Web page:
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The Fourposter

The Keen Company offers a bland revival of Jan de Hartog's Tony Award-winning two-hander about marriage. logo
Jessica Dickey and Todd Weeks
in The Fourposter
(© Suzi Sadler)
The fact that Jan de Hartog's six-scene valentine to marriage, The Fourposter, which is being revived now by the Keen Company under Blake Johnson's direction, won the Tony Award for Best Play in 1952 might lead a wide-eyed and jaw-dropped observer to believe that season must have been embarrassingly deficient in vital new work. This 75-minute two-hander is so featherweight that it would have been considered retrograde had it shown up as segments on the 1970s television series Love American-Style. Today, it simply disappears like an exhaled breath.

The play, which spans the years 1890 to 1925, covers Michael and Agnes (Todd Weeks and Jessica Dickey) from being virginal newlyweds through advancing into still-vigorous middle age. And along they way, this everycouple bicker virtually non-stop with a consistent shrillness.

Among the bones of Michael and Agnes' constant contentions are worries about the imminent arrival of a first-born, Michael's extra-marital dalliance, first-born son Robert's possible bourbon-drinking habit, and Agnes' desire to quit the marriage in a paroxysm of wishful independence. In the final scenelet, when they're moving from their empty nest, they argue over whether to leave for the new owners a pillow preaching the legend "God is Love." Agnes insists it should remain under the covers on the fourposter bed that's served as the emblem of their blemished union -- the continuation of which no audience member will ever have doubted.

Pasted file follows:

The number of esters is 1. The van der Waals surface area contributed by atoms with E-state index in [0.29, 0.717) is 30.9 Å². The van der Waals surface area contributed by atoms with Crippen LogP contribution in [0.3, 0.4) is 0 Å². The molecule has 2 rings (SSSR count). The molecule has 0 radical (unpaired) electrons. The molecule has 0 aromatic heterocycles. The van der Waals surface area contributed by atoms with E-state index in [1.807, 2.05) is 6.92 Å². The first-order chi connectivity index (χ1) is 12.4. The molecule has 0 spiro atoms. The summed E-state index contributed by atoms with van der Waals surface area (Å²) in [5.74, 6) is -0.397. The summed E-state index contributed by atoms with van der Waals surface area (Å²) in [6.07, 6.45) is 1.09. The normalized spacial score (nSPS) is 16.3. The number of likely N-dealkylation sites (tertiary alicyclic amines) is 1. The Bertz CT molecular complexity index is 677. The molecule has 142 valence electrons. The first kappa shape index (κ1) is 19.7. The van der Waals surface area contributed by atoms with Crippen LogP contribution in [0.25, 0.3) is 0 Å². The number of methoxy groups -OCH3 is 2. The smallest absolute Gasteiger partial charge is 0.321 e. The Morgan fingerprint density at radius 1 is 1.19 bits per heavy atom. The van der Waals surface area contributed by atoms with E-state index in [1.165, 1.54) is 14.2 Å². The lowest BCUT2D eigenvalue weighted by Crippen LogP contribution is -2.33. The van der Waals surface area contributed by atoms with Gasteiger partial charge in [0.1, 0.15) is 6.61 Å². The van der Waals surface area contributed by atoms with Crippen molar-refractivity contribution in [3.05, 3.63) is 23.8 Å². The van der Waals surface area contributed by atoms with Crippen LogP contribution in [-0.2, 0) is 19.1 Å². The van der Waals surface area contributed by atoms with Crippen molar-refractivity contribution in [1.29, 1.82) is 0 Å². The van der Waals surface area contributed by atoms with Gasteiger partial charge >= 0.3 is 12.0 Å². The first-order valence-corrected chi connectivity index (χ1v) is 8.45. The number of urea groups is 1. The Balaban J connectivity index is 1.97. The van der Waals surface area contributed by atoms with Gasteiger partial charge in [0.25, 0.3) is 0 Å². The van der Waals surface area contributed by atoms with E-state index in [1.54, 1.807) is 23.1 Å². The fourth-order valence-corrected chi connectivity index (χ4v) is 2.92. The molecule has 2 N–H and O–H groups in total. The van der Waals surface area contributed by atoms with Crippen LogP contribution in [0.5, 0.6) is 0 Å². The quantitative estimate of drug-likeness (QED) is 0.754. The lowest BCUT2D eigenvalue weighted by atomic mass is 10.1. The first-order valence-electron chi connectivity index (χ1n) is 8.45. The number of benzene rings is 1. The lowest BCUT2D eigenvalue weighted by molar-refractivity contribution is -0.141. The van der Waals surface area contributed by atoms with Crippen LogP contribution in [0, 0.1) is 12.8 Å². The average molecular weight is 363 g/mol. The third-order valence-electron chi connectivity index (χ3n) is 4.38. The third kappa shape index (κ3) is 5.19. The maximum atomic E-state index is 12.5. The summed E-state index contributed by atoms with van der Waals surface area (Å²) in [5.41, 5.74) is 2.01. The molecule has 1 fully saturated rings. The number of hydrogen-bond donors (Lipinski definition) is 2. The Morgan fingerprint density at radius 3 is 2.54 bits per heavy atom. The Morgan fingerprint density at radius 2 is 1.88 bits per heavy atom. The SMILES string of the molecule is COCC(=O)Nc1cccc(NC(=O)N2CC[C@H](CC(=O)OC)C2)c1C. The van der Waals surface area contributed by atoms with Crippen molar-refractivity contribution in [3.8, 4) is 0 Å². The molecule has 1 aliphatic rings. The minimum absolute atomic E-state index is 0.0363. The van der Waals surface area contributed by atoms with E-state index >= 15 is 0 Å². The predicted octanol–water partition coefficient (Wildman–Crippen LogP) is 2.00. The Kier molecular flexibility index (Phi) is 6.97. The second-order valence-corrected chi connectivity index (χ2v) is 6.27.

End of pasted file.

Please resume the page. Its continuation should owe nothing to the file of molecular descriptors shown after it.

In imagining Michael and Agnes, de Hartog -- ultimately a sentimentalist -- hasn't made them especially likable. Agnes is a recognizable coping wife and mother but is short on other appealing personality traits. Her 1913 suffragist moment is peculiarly tepid. Michael comes across as what Agnes calls him: "a pompous ass." A budding writer early on, he eventually produces a best-seller. Although Weeks and Dickey remain energetic and committed throughout the piece, he only finds and imparts Michael's sympathetic attributes in the more subdued final act, and she -- though visually alluring -- undercuts Agnes by pitching her voice a touch too high.

Set designer Sandra Goldmark finds a few occasions to spruce up the couple's bedroom. Costume designer Theresa Squire does nicely by Agnes' wardrobe and has a few jokes on Michael's pompous-ass ensembles, notably a top hat that never quite sits with any dash. Best of all, sound designer Jill BC DuBoff has shuffled through grainy disks from the 35-year period under examination and has retrieved items like a rendition of "Cuddle Up a Little Closer" from the 1908 Otto Harbach-Karl Hoschna-Charles Dickson tuner, Three Twins. Actually, it's the closest thing most patrons will want to cuddle up to in this bland revival.

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